Carbergoline monotherapy in the long-term treatment of Cushing's Disease
Cabergoline is a long-acting dopamine receptor agonist used to treat prolactinomas. Identification of D(2) receptors in corticotroph tumors led to clinical trials of cabergoline therapy in limited cases of Nelson's syndrome, ectopic ACTH-secreting tumors, and recently Cushing's disease (CD).
To evaluate the long-term efficacy of cabergoline monotherapy in patients with CD.
Retrospective analysis of non-randomized clinical therapy with cabergoline in 30 patients with CD treated in academic centers of Buenos Aires and Montreal. Cabergoline was initiated at 0.5-1.0 mg/week and adjusted up to a maximal dose of 6 mg/week based on urinary free cortisol (UFC) levels. Complete response to cabergoline was defined as a sustained normalization of UFC with at least two normal values measured at 1-3 months interval; partial response was defined as a decrease of UFC to <125% of the upper limit of normal, and treatment failure as UFC ≥ 125% of it.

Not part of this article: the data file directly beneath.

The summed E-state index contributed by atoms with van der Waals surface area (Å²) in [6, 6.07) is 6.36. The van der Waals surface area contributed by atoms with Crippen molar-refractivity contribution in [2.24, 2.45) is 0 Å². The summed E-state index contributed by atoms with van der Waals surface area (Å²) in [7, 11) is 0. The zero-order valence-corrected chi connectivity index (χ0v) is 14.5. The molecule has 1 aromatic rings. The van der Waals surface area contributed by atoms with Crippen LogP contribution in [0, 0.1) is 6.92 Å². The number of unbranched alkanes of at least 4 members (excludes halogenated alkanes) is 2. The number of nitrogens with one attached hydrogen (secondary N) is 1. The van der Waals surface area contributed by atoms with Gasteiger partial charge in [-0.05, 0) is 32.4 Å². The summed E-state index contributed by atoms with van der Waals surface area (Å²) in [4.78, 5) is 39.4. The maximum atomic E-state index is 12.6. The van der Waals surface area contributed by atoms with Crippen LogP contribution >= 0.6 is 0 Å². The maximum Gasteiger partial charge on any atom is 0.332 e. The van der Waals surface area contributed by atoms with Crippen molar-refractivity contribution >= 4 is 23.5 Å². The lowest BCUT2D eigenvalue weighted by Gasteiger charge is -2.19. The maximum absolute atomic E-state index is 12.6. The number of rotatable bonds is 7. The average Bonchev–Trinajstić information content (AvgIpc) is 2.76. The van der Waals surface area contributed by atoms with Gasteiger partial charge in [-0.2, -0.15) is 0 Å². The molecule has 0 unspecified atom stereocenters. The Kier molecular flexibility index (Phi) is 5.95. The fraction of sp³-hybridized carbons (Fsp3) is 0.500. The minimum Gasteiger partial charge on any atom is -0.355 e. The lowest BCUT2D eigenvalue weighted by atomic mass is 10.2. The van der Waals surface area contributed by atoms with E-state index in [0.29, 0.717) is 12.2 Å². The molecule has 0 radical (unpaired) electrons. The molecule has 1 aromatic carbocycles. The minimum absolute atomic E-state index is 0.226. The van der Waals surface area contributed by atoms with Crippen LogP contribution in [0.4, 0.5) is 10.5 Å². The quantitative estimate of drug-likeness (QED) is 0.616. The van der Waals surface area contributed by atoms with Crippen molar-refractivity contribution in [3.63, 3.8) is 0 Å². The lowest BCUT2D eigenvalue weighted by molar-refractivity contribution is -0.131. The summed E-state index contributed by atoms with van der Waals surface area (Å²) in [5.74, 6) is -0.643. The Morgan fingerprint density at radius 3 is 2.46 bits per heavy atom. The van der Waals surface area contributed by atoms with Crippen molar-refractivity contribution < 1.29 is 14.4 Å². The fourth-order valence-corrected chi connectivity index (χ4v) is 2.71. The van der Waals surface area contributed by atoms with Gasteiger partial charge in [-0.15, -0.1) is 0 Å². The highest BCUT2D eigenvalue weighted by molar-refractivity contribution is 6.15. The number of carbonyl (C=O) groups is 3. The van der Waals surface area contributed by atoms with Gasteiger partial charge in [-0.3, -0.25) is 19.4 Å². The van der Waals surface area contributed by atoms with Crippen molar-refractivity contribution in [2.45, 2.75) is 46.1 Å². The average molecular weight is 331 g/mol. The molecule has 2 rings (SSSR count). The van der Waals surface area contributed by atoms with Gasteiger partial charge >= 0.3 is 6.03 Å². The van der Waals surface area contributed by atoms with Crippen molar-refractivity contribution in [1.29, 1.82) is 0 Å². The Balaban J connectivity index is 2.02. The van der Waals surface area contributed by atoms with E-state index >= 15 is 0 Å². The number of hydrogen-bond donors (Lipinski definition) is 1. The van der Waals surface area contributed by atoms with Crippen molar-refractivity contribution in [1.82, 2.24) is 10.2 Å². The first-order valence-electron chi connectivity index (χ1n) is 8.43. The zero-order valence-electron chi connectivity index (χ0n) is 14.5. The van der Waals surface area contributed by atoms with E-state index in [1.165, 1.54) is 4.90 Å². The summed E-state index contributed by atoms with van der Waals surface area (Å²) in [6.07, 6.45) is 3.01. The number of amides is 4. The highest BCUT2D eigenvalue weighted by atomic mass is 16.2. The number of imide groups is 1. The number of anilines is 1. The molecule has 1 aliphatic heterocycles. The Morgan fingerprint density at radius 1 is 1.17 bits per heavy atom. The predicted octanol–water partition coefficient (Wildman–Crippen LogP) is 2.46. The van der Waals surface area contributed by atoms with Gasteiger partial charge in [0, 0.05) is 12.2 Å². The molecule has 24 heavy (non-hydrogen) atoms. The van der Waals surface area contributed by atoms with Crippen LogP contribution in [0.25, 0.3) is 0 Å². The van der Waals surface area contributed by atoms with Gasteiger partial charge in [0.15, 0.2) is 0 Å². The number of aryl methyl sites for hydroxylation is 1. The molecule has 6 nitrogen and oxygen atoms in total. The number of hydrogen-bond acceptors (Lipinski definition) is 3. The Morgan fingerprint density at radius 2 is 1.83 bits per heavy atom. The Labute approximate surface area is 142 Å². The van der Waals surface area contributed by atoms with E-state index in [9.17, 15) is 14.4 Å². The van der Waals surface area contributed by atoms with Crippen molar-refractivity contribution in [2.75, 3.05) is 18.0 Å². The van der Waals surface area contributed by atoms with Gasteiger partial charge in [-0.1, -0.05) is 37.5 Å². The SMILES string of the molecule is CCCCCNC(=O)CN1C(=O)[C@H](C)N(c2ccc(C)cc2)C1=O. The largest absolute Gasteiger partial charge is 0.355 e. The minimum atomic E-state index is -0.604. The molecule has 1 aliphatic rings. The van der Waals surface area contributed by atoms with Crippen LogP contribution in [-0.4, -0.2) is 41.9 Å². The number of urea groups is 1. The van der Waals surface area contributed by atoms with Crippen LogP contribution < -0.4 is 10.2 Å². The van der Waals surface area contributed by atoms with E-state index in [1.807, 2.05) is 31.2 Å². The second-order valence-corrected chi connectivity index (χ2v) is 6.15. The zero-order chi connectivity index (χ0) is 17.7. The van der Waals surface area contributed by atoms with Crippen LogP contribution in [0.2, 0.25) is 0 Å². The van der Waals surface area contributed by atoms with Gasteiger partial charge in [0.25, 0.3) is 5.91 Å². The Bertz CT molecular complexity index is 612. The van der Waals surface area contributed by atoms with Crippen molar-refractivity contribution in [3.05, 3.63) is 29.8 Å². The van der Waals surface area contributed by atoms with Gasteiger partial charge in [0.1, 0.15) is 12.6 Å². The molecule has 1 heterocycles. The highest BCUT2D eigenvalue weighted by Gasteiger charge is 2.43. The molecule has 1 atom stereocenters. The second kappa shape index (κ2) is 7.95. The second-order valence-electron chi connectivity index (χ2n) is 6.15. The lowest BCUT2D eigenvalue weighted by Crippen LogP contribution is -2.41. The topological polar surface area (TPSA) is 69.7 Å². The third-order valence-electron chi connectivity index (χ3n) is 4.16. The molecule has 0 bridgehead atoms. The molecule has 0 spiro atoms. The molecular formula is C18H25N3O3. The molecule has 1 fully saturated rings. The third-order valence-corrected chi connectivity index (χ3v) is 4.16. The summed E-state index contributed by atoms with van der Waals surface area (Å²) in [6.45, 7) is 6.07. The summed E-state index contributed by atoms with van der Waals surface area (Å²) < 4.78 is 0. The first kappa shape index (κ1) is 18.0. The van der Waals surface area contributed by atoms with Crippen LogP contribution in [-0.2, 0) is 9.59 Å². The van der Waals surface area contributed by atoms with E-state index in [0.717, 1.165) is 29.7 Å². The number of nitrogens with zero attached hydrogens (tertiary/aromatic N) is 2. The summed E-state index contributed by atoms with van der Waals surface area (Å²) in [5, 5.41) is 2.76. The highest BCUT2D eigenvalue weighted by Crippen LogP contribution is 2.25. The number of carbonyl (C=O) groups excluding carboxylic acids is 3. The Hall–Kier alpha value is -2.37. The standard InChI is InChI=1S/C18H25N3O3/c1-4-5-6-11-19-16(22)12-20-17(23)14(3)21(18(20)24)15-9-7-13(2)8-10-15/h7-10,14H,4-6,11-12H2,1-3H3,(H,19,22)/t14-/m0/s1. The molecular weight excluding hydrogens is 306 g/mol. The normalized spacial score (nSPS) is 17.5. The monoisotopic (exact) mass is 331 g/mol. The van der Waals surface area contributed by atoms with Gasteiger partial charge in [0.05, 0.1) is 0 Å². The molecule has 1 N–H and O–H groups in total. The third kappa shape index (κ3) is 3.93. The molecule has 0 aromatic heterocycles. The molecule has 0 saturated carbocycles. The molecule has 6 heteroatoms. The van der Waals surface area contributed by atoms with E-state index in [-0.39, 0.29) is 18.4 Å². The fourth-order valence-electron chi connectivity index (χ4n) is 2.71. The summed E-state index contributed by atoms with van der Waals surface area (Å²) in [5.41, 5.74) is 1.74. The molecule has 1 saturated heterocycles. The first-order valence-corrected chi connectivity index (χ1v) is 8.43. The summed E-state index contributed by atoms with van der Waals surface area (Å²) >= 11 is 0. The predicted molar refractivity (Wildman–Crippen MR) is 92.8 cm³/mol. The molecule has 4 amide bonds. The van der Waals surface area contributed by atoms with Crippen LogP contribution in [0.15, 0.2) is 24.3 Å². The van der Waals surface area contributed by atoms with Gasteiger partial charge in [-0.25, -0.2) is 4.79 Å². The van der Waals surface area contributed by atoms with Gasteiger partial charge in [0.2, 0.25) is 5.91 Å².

Within 3-6 months, complete response was achieved in 11 patients (36.6%) and partial response in 4 patients (13.3%). After long-term therapy, nine patients (30%) remain with a complete response after a mean of 37 months (range from 12 to 60 months) with a mean dose of 2.1 mg/week of cabergoline. Two patients escaped after 2 and 5 years of complete response, but one patient transiently renormalized UFC after an increase in cabergoline dosage. No long-term response was maintained in four initial partial responders.
Cabergoline monotherapy can provide an effective long-term medical therapy for selected patients with CD, but requires close follow-up for dose adjustments.